Maternal socio-demographic, prenatal and delivery-related factors were considered as potential confounders. Maternal age at delivery was determined. Education was categorized as no education/primary, secondary and higher. Marital status was categorized as single (previously married) of currently married (including living-in together). Maternal employment was grouped into not working, working all year and working on a seasonal basis. Type of residence was categorized as either urban or rural. Type of delivery was categorized as normal vaginal or cesarean section. In this study, parity and socio-economic status were also assessed as possible effect measure modifiers. Parity was categorized as primaparity (only one live birth) and multiparity (2 or more live births). Socio-economic status was determined by principal component analysis. Ownership of seven household assets, namely, refrigerator, motorcycle, television, radio, electricity, automobile and radio were subjected to principal component analysis to derive socio-economic index. Mothers with zero or less socio-economic scores were considered poor otherwise categorized as non-poor [10].

Figure 1 shows the different stages to determine the independent association between pregnancy intention and optimal breast feeding practices, namely, (1) bivariate analysis (2) stratified analysis and (3) multivariate analysis.
https://static-content.springer.com/image/art%3A10.1186%2F1471-2393-12-69/MediaObjects/12884_2010_Article_602_Fig1_HTML.jpg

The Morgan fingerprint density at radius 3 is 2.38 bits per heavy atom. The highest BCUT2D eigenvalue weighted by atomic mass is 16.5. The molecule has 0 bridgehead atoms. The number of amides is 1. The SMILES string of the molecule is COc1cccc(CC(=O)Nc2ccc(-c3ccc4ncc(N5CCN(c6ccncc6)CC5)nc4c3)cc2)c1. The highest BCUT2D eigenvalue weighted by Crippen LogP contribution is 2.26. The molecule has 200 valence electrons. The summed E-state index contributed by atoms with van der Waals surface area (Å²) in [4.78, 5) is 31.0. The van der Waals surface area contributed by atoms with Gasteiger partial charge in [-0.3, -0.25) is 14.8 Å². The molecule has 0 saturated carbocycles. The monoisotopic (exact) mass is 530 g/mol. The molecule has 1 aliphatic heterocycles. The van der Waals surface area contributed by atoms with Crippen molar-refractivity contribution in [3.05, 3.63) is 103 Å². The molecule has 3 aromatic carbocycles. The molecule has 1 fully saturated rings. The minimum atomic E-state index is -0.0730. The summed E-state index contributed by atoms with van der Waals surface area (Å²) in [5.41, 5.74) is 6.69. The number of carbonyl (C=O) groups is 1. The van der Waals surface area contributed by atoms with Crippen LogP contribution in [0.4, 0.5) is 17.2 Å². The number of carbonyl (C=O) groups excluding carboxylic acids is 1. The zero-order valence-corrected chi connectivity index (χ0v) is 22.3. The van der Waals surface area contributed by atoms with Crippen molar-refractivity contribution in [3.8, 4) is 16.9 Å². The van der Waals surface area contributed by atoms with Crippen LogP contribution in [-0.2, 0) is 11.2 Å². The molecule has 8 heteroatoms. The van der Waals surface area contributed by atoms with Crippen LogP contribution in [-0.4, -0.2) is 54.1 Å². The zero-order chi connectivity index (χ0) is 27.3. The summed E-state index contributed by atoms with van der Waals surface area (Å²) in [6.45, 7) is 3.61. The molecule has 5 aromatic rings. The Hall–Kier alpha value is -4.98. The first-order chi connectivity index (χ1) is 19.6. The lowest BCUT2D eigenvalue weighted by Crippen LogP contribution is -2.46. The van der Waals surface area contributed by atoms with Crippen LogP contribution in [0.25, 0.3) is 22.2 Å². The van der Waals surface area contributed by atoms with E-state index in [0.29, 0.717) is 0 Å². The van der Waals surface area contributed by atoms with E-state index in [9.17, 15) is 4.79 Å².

Figure 1

Algorithm of data analysis.

Bivariate analysis was used as a preliminary step in screening for the probable confounders. To be more conservative in the of possible confounders, those with a p-value less than 0.25 in at least one category were considered as probable confounders [11]. In the association between pregnancy intention and breast feeding initiation, place of residence, maternal education, employment, marital status, maternal age of conception and type of delivery variables were assessed as probable confounders. In the association between pregnancy intention and breastfeeding duration, same variables were considered as probable confounders in addition to breastfeeding initiation. Stratified analyses were also performed to determine if socio-economic status and parity were probable effect measure modifiers (EMM). A chi-square test of homogeneity with a p- value less than 0.15 qualifies a variable as a probable effect measure modifier [11].

Multivariate logistic regression analyses were performed to determine if EMM screened in stratified analysis and the probable confounders screened in the crude analysis were true effect measure modifiers and confounders. The significance of EMM screened in the stratified analysis were determined using Likelihood Ratio Test. Interaction terms were retained if the p-value generated was less than 0.10, indicating that the examined variable is indeed an effect measure modifier.